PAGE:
- Workers making easily avoidable and uncharacteristic mistakes.
- A drop-off in productivity.
- A lack of drive and desire to get the work done.
- Failing to complete easy daily tasks.
- A pessimistic, negative approach.
- Signs of depression.
- Signs of anxiety.
- Regular tardiness.
- Social withdrawal from colleagues.
- Obstructive, uncooperative behaviors.
- Reduced goals and aspirations.
How to avoid employee burnout
Keeping an awareness of both the workload and the employee’s response to it is crucial in avoiding employee burnout from the get-go. Hiring the right staff for the job is key, and training them up adequately for the role is crucial.
Alongside this, any periods of long hours and overtime should be one-offs rather than become the office norm. Equally, a culture of respect, openness, and interaction can put everybody on the same page, making difficult subjects (like feeling overworked or underpaid, or like current workloads are untenable) easier to broach.
- Providing time for direct, one-on-one discussion.
- Giving employees autonomy and trust.
- Having your employee’s/team’s back – even when an employee makes a mistake.
- Showing appreciation for their hard work and results.
- Encouraging regular short breaks away from work, preferably outdoors.
- Enhancing skillsets with adequate training.
- Allowing for more flexible and agile working solutions, so that employees can work in the way that suits them best (this could include allowing early starts and finishes or late starts and finishes, a longer break at lunchtime, working from home, and working in formal/informal/quiet/buzzy surroundings).
How can your workplace prevent employee burnout?
Employee burnout prevention is easier to combat earlier, through workplace culture, than later, through firefighting employee burnout symptoms. Hyett & Parker recognize employee wellbeing in the workplace through four crucial dimensions:
- Work satisfaction
- Organizational respect
- Employer care
- Work-life integration
Bringing these four factors into balance is key to avoiding employee burnout. If an employer is managing an employee’s workload so that work-life balance can be achieved, they are showing care and respect, and the job is rewarding and satisfying for the worker, their wellbeing at work is likely to be much higher. Balancing these four factors also reduces the likelihood of the build-up of long-term, overwhelming pressure.
Remote employee burnout: How can you help as an employer?
It can be easier to miss the early symptoms of employee burnout when staff are working from home, as overworking can be less self-evident and an employee’s emotional state and stress levels can be harder to gauge over tech rather than in person.
Flexibility has been shown to provide enormous benefits for staff, and for some that might entail working from home all the time, whilst for most, it entails flexibility over when they ‘have’ to be in the office.
Allowing grace for employees to commit to daily roles such as taking children to school both enables workplaces to better cater to the gender gap and glass-ceiling phenomenon and allows for healthier work-life balance levels for staff.
The benefits can be outweighed, however, by feelings of never being able to ‘escape’ or ‘switch-off’ from work. Work and home life boundaries can easily become blurred when working from home, so it’s important to install cultures that support the implementation of those boundaries.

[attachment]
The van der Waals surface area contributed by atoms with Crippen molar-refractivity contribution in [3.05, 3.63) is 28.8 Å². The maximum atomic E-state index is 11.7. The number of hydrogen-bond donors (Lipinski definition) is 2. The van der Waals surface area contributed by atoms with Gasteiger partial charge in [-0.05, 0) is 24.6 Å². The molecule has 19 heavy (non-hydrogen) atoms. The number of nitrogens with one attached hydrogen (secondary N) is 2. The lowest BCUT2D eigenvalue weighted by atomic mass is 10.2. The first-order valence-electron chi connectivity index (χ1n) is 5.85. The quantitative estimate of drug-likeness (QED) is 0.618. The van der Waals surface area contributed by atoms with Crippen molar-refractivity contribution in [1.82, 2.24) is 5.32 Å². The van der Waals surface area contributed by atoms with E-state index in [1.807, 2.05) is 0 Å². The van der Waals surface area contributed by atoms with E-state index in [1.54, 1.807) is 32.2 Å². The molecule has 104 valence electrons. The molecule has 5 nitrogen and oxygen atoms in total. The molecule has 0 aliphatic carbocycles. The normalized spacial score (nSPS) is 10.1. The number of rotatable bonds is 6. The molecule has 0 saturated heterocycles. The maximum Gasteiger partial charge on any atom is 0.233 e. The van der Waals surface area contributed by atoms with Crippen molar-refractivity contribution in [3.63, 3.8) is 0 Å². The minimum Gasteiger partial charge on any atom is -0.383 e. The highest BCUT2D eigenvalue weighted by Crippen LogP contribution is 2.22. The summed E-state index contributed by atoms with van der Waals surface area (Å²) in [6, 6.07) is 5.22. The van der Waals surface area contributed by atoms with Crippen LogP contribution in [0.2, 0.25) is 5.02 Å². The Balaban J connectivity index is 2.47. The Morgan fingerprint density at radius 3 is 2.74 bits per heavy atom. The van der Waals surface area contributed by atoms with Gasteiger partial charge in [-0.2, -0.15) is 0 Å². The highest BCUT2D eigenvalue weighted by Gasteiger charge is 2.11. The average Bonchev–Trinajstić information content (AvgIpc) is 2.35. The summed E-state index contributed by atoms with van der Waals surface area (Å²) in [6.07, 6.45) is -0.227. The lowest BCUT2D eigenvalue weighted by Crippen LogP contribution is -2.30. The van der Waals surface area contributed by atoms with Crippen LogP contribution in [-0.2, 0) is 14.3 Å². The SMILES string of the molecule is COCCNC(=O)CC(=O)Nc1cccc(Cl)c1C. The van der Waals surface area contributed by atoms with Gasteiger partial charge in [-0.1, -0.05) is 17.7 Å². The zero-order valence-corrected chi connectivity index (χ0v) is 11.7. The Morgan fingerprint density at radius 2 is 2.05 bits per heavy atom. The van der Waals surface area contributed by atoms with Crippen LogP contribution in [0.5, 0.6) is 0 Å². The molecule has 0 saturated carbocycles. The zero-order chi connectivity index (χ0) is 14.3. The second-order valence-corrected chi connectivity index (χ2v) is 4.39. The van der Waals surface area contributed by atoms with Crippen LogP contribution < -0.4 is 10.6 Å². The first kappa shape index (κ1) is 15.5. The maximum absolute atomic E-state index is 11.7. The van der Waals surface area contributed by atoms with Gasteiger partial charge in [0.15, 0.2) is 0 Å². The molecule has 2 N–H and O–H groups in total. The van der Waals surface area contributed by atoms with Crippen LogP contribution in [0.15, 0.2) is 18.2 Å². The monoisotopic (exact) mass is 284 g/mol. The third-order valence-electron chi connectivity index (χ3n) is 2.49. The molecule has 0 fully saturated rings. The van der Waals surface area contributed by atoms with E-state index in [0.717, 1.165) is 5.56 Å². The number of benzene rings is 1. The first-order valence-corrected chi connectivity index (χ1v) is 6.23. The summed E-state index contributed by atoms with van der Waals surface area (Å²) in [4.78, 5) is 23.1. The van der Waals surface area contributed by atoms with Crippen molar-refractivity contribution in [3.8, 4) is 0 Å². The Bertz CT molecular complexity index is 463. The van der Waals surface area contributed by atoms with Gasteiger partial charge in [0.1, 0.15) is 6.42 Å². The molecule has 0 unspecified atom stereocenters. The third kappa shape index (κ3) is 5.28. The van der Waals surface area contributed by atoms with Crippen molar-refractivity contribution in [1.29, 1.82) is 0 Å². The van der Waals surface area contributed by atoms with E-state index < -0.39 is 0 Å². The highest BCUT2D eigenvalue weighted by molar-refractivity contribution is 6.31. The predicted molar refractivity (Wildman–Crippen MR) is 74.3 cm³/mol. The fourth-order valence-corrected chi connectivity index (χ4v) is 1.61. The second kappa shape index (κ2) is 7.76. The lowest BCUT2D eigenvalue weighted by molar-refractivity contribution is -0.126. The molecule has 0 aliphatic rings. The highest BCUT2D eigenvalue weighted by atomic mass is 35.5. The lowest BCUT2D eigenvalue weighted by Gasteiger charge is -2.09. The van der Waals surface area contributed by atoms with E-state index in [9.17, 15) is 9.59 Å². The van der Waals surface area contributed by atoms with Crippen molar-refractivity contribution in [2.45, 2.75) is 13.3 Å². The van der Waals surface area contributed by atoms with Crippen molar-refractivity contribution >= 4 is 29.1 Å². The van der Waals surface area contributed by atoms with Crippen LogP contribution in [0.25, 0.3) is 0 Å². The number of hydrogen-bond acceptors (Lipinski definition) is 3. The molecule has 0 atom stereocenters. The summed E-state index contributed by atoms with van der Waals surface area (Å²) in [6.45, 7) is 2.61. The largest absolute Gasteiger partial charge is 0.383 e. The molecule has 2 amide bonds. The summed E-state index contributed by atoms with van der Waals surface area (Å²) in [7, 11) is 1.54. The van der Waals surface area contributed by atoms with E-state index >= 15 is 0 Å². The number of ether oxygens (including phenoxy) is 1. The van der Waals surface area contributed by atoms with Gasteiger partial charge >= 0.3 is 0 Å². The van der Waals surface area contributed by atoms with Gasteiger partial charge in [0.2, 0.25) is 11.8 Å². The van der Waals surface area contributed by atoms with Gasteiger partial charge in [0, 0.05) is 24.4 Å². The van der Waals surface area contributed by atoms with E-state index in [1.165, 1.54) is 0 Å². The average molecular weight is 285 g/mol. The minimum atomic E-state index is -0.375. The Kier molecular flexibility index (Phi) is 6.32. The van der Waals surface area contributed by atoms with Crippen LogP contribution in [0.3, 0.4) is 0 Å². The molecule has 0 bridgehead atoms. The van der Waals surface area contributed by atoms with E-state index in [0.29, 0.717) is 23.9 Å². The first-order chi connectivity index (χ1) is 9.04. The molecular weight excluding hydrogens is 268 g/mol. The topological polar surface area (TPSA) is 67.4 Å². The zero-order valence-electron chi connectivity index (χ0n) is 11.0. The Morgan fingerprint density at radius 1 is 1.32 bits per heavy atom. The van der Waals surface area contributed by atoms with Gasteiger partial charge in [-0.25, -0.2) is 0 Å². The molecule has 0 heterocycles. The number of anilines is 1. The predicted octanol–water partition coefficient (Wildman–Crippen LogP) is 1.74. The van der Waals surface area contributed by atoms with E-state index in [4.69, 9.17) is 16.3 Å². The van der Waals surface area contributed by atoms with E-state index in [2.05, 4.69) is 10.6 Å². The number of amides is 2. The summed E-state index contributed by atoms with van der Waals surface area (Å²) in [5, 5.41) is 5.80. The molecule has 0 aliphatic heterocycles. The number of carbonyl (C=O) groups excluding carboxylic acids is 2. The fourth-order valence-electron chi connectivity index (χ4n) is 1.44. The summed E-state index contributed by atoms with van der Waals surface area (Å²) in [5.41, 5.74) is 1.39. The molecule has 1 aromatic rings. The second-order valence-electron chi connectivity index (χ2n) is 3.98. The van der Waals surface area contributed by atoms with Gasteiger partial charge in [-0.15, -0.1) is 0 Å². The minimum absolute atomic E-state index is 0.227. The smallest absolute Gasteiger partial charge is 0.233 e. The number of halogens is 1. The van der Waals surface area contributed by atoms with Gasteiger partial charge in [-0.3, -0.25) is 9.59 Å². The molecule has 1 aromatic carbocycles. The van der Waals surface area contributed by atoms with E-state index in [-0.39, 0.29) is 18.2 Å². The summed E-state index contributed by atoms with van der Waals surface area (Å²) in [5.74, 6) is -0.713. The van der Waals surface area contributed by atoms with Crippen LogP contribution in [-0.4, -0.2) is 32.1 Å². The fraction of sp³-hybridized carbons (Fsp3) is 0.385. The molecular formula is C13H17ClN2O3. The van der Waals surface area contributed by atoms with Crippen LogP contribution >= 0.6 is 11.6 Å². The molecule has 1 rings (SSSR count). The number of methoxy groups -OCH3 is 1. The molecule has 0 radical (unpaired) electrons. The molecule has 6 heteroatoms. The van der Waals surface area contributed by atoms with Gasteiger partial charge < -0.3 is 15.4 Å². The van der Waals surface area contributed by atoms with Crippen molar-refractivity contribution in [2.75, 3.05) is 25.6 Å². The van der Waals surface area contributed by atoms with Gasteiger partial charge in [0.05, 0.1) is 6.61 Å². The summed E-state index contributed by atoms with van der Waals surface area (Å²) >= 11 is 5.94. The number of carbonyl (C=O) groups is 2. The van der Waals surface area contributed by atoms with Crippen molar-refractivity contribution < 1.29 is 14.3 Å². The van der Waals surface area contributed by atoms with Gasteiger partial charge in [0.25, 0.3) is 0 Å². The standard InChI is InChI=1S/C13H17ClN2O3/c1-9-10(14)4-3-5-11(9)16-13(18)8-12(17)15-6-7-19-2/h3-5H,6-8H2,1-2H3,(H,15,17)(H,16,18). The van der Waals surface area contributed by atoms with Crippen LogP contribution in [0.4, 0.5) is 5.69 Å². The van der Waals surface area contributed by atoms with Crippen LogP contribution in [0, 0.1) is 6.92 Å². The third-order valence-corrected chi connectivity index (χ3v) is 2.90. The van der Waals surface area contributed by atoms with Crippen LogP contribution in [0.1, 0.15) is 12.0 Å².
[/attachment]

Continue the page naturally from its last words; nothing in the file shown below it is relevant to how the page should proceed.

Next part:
Some ways to help instill work-life boundaries:
- Encourage staff to wear ‘work’ clothes. A strange one, but being able to take off your work clothes (this doesn’t have to be any sort of strict ‘uniform’) can provide a psychological break from the environment.
- Get out before and after work. Mimicking a commute through outdoor time and exercise (even if it’s just a short lap around the block) can again create that psychological break between work and home – and it ups activity levels too.
- Maintain ‘work hours’. Although flexibility is crucial, and having an extra hour’s lunch on a sunny day or finishing early when the kids have a dance recital really shows care and trust, installing a base ‘work schedule’ allows employees to respect their time and turn off in the evenings. This schedule should fit the individual’s needs rather than be organization-wide.
- Create a workplace ‘out of office’ template. Then you need to encourage its use! It can be utilized both when employees need focused time on a consuming task, or to allow for time away from office-based activities.
- Create virtual coffee breaks. Encourage ten-minute breaks where staff grab a coffee or chat online, or grab some fresh air. This perceived time deficit actually pays for itself in terms of the increased focus it allows upon the worker’s return.
- Meet in person to reduce loneliness. Whilst some employees are retreating to busy and sociable home lives, some will be alone, and work was their key social interaction. Be aware that even those with ostensibly busy home lives could be suffering from loneliness, too. Scheduling an in-office day fortnightly or monthly (depending on convenience for remote staff) can increase well-being levels, as well as allowing staff interactions and relationships to be facilitated. This creates a sense of ease when working online as well as streamlining focus toward shared work goals.
Hopefully, this article has highlighted employee burnout causes and cures and will equip workers and employers alike to better withstand stressful situations and implement healthy techniques to combat the perils of staff burnout. Don’t forget that CEOs and those further up the chain of command are vulnerable to burnout too – read this piece to better understand why.
For more information and to better understand the crisis of the Great Resignation, check out our podcast on the economics of the Great Resignation.
We found search results for
- Case Study
- How To Guide
- Product Spotlight
- Roundtable Insights
- Clear filters